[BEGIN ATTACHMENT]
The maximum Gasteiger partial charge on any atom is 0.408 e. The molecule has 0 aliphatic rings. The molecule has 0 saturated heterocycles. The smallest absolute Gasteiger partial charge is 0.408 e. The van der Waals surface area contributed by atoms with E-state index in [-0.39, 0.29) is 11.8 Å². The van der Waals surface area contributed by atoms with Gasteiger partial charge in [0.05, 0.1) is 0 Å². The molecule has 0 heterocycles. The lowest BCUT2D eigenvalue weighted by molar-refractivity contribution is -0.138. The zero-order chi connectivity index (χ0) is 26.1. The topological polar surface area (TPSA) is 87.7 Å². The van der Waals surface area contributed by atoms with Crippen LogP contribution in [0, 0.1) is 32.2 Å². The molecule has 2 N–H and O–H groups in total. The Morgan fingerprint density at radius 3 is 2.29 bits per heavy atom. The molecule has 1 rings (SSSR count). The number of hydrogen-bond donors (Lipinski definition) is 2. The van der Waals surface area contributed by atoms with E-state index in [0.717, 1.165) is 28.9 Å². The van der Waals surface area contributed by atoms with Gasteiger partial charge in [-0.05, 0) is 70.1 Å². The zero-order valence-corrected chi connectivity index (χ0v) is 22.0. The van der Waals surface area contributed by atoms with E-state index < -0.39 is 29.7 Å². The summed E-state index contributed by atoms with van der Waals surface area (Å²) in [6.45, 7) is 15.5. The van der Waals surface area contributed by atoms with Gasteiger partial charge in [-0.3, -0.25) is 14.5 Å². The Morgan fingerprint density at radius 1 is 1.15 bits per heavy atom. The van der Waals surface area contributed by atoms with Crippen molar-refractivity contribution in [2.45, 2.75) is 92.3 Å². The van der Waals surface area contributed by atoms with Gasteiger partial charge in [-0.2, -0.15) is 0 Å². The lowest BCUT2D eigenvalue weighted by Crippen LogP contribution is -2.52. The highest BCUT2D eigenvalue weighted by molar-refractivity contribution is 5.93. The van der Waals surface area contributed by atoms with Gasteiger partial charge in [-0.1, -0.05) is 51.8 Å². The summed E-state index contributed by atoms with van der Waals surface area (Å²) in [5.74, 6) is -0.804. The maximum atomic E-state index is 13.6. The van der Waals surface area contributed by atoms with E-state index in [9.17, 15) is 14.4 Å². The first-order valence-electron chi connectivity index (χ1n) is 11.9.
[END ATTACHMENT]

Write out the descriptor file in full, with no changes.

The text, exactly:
The maximum Gasteiger partial charge on any atom is 0.408 e. The molecule has 0 aliphatic rings. The molecule has 0 saturated heterocycles. The smallest absolute Gasteiger partial charge is 0.408 e. The van der Waals surface area contributed by atoms with E-state index in [-0.39, 0.29) is 11.8 Å². The van der Waals surface area contributed by atoms with Gasteiger partial charge in [0.05, 0.1) is 0 Å². The molecule has 0 heterocycles. The lowest BCUT2D eigenvalue weighted by molar-refractivity contribution is -0.138. The zero-order chi connectivity index (χ0) is 26.1. The topological polar surface area (TPSA) is 87.7 Å². The van der Waals surface area contributed by atoms with Crippen LogP contribution in [0, 0.1) is 32.2 Å². The molecule has 2 N–H and O–H groups in total. The Morgan fingerprint density at radius 3 is 2.29 bits per heavy atom. The molecule has 1 rings (SSSR count). The number of hydrogen-bond donors (Lipinski definition) is 2. The van der Waals surface area contributed by atoms with E-state index in [0.717, 1.165) is 28.9 Å². The van der Waals surface area contributed by atoms with Gasteiger partial charge in [-0.05, 0) is 70.1 Å². The zero-order valence-corrected chi connectivity index (χ0v) is 22.0. The van der Waals surface area contributed by atoms with E-state index < -0.39 is 29.7 Å². The summed E-state index contributed by atoms with van der Waals surface area (Å²) in [6.45, 7) is 15.5. The van der Waals surface area contributed by atoms with Gasteiger partial charge in [-0.3, -0.25) is 14.5 Å². The Morgan fingerprint density at radius 1 is 1.15 bits per heavy atom. The van der Waals surface area contributed by atoms with Crippen molar-refractivity contribution in [2.45, 2.75) is 92.3 Å². The van der Waals surface area contributed by atoms with Gasteiger partial charge in [-0.2, -0.15) is 0 Å². The lowest BCUT2D eigenvalue weighted by Crippen LogP contribution is -2.52. The highest BCUT2D eigenvalue weighted by molar-refractivity contribution is 5.93. The van der Waals surface area contributed by atoms with Gasteiger partial charge in [-0.1, -0.05) is 51.8 Å². The summed E-state index contributed by atoms with van der Waals surface area (Å²) in [5.74, 6) is -0.804. The maximum atomic E-state index is 13.6. The van der Waals surface area contributed by atoms with E-state index in [9.17, 15) is 14.4 Å². The first-order valence-electron chi connectivity index (χ1n) is 11.9.